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Endocrine Society Research Round-up

People taking glucocorticoids at higher risk for Covid-19

Individuals taking glucocorticoids on a routine basis may be unable to mount a normal stress response and are at high risk if they are infected with the virus causing Covid-19, according to a new editorial published in the Endocrine Society’s Journal of Clinical Endocrinology and Metabolism.

Published data to date shows that these patients are over-represented in those at greatest risk of dying from Covid-19 — the elderly and those with comorbidities that include diabetes, hypertension, and chronic inflammatory disease.

Moreover, those patients taking supraphysiologic doses of glucocorticoids may have increased susceptibility to Covid-19 as a result of the immunosuppressive effects of steroids, comorbidities of underlying immune disorders for which the steroids were prescribed, or immunomodulatory actions of other therapies prescribed in conjunction with glucocorticoids for the underlying disease.

Injectable supplemental glucocorticoid therapy in this setting can reverse the risk of potentially fatal adrenal failure and should be considered in every case, the editorial notes.

Individuals with known primary adrenal insufficiency, ie, Addison’s disease, and secondary adrenal insufficiency occurring in hypopituitarism should also take extra precautions. 


For patients treated with glucocorticoids, it will be invaluable to reiterate ‘sick day rules’ for known patients with primary and secondary adrenal insufficiency taking glucocorticoid replacement therapy.

As it relates to Covid-19, any patient with a dry, continuous cough and fever should immediately double their daily oral glucocorticoid dose and continue on this regimen until the fever has subsided, the article states.

Deteriorating patients and those who experience vomiting or diarrhoea should seek urgent medical care and be treated with parenteral glucocorticoids.

Reversing potential adrenal failure as a cause of mortality with parenteral glucocorticoid therapy is straightforward to do once the issue has been recognised, reiterates the editorial. The intent here is to ensure that no patient with a history of prior exposure to chronic glucocorticoid therapy (>three months) by whatever route should die without consideration for parenteral glucocorticoid therapy.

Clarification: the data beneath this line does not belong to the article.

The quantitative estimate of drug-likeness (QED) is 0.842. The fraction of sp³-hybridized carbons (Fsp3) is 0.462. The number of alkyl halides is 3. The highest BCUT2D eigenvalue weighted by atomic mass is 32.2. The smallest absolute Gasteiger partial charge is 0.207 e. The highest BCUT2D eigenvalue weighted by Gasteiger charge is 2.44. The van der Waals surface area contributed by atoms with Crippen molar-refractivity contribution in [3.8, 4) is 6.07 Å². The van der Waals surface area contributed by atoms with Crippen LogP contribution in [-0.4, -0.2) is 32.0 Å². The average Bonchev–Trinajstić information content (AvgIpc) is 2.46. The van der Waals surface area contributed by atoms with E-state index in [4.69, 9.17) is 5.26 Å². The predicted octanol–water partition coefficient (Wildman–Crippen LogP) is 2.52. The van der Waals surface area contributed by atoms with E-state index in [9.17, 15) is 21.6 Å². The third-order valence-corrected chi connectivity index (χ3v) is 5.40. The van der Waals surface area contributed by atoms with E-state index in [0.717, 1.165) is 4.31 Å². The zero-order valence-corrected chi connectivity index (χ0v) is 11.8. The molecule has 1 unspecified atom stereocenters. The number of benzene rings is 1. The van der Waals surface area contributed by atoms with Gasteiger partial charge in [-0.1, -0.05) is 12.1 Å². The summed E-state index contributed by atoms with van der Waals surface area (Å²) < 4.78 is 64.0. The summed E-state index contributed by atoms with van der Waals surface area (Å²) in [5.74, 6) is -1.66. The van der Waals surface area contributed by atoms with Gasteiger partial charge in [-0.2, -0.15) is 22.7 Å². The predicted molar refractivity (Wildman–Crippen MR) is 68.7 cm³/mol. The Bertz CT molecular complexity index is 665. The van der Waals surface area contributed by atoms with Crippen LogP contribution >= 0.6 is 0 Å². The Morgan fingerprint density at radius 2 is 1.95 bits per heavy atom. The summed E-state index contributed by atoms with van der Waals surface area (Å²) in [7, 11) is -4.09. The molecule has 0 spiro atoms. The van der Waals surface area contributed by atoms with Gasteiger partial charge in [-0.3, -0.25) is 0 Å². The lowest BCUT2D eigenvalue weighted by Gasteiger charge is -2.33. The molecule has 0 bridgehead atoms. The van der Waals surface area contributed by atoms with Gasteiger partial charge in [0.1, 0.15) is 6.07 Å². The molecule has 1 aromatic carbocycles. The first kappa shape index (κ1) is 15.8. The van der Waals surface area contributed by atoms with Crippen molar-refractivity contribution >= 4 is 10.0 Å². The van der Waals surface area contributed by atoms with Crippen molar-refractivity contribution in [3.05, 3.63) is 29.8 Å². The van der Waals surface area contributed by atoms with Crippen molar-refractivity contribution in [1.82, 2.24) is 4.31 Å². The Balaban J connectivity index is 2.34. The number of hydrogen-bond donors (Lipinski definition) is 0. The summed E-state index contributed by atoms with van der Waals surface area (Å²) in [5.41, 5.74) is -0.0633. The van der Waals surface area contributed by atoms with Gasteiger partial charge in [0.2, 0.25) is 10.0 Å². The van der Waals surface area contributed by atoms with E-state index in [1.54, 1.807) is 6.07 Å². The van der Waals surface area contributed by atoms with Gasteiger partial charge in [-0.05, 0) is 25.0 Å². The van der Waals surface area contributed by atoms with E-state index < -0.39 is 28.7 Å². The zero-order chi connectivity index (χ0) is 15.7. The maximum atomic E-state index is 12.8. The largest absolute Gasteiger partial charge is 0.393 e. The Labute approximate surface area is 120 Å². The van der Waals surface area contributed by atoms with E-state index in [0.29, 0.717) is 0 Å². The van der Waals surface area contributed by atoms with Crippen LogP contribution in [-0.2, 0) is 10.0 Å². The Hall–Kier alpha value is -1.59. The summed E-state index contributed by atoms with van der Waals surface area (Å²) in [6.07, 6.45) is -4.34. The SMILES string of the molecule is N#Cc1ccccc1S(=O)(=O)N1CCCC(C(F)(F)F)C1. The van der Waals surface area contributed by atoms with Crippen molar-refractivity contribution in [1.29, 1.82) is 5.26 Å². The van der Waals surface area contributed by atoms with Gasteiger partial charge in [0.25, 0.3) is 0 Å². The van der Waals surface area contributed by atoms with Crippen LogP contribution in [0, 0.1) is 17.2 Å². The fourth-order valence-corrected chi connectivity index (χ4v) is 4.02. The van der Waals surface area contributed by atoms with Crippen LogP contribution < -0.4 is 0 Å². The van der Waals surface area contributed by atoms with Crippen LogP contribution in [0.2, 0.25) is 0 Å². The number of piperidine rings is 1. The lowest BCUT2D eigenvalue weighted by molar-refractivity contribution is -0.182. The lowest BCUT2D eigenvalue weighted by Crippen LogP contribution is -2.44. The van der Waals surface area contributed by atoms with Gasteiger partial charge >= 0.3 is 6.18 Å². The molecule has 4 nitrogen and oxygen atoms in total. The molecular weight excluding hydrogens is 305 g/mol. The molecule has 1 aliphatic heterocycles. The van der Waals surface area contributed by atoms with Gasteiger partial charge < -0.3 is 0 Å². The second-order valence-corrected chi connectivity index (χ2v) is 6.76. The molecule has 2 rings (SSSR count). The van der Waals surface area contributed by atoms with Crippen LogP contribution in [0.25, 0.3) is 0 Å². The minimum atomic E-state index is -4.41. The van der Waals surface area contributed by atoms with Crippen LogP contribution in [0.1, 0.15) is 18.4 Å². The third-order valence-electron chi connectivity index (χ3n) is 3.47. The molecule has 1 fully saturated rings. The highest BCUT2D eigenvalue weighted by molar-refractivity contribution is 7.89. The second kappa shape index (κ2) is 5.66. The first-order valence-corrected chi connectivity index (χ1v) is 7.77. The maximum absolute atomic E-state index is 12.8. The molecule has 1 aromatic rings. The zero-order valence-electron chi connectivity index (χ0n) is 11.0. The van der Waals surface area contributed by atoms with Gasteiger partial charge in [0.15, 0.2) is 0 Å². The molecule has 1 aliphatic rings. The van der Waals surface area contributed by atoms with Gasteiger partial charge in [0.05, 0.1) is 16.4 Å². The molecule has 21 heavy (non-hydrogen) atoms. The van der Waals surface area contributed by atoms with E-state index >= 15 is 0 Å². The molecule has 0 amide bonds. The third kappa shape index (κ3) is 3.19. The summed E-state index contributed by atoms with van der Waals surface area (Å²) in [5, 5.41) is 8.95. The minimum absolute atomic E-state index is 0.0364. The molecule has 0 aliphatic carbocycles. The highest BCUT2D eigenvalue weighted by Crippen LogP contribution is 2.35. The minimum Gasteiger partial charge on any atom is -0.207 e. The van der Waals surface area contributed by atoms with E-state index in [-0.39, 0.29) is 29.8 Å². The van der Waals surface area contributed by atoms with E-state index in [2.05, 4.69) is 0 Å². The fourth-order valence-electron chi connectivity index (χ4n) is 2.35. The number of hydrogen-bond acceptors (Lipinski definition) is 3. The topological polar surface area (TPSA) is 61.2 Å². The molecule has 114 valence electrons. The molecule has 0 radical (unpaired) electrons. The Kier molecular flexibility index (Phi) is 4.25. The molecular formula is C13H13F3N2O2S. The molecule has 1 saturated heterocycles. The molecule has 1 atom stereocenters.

As a community, endocrinologists will be key to ensuring recognition, management, and implementation of these important measures, the document stresses.

In this context, it will be important to communicate the reason underpinning glucocorticoid use. Based on prior experience in patients with acute respiratory distress syndrome and those affected with SARS and MERS, where glucocorticoid therapy was without benefit or associated with higher rates of invasive ventilation and mortality, the World Health Organisation (WHO) guidance is not to prescribe glucocorticoids. Physiological stress doses of hydrocortisone (50-to-100mg intravenously TID), not pharmacological doses of other corticosteroids, should be given.

Secondly, the impact on patients with pituitary or other neuroendocrine disease also needs to be considered, the article says. As for patients with primary adrenal insufficiency, many of these patients have hypopituitarism, including secondary adrenal insufficiency, requiring stress dose glucocorticoid supplementation, as previously noted. Moreover, these patients may also have diabetes insipidus, further compounding fluid and electrolyte disorders and requiring careful monitoring and judicious water and electrolyte replacement to prevent hyponatraemia or hypernatraemia. This is particularly important in the context of increased insensible fluid loss associated with fever and tachypnoea, combined with impaired ability for fluid intake, with altered level of consciousness.